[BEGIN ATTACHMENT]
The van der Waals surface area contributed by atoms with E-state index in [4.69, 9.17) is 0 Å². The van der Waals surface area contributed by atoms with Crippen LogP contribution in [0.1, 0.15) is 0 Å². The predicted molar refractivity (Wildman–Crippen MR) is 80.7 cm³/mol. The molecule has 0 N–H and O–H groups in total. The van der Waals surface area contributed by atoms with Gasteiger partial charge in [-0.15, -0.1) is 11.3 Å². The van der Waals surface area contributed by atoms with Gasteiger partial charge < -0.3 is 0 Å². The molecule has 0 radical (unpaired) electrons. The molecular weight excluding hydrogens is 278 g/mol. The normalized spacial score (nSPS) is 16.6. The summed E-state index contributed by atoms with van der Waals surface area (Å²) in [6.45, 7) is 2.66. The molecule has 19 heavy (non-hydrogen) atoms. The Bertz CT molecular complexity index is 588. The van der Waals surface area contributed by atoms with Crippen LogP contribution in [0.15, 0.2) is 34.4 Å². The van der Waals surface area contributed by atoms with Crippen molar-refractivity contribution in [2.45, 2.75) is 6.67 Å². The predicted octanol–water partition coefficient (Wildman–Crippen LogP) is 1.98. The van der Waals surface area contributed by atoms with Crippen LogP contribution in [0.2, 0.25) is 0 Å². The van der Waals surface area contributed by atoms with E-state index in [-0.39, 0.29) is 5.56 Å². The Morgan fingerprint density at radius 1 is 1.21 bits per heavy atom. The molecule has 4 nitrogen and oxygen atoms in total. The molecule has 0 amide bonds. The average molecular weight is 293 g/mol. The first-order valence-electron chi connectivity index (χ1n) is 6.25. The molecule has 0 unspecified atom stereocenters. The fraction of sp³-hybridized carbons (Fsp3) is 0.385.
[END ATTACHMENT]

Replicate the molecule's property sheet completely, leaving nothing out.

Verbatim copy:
The van der Waals surface area contributed by atoms with E-state index in [4.69, 9.17) is 0 Å². The van der Waals surface area contributed by atoms with Crippen LogP contribution in [0.1, 0.15) is 0 Å². The predicted molar refractivity (Wildman–Crippen MR) is 80.7 cm³/mol. The molecule has 0 N–H and O–H groups in total. The van der Waals surface area contributed by atoms with Gasteiger partial charge in [-0.15, -0.1) is 11.3 Å². The van der Waals surface area contributed by atoms with Gasteiger partial charge < -0.3 is 0 Å². The molecule has 0 radical (unpaired) electrons. The molecular weight excluding hydrogens is 278 g/mol. The normalized spacial score (nSPS) is 16.6. The summed E-state index contributed by atoms with van der Waals surface area (Å²) in [6.45, 7) is 2.66. The molecule has 19 heavy (non-hydrogen) atoms. The Bertz CT molecular complexity index is 588. The van der Waals surface area contributed by atoms with Crippen LogP contribution in [0.15, 0.2) is 34.4 Å². The van der Waals surface area contributed by atoms with Crippen molar-refractivity contribution in [2.45, 2.75) is 6.67 Å². The predicted octanol–water partition coefficient (Wildman–Crippen LogP) is 1.98. The van der Waals surface area contributed by atoms with Crippen LogP contribution in [0.2, 0.25) is 0 Å². The van der Waals surface area contributed by atoms with E-state index in [-0.39, 0.29) is 5.56 Å². The Morgan fingerprint density at radius 1 is 1.21 bits per heavy atom. The molecule has 4 nitrogen and oxygen atoms in total. The molecule has 0 amide bonds. The average molecular weight is 293 g/mol. The first-order valence-electron chi connectivity index (χ1n) is 6.25. The molecule has 0 unspecified atom stereocenters. The fraction of sp³-hybridized carbons (Fsp3) is 0.385.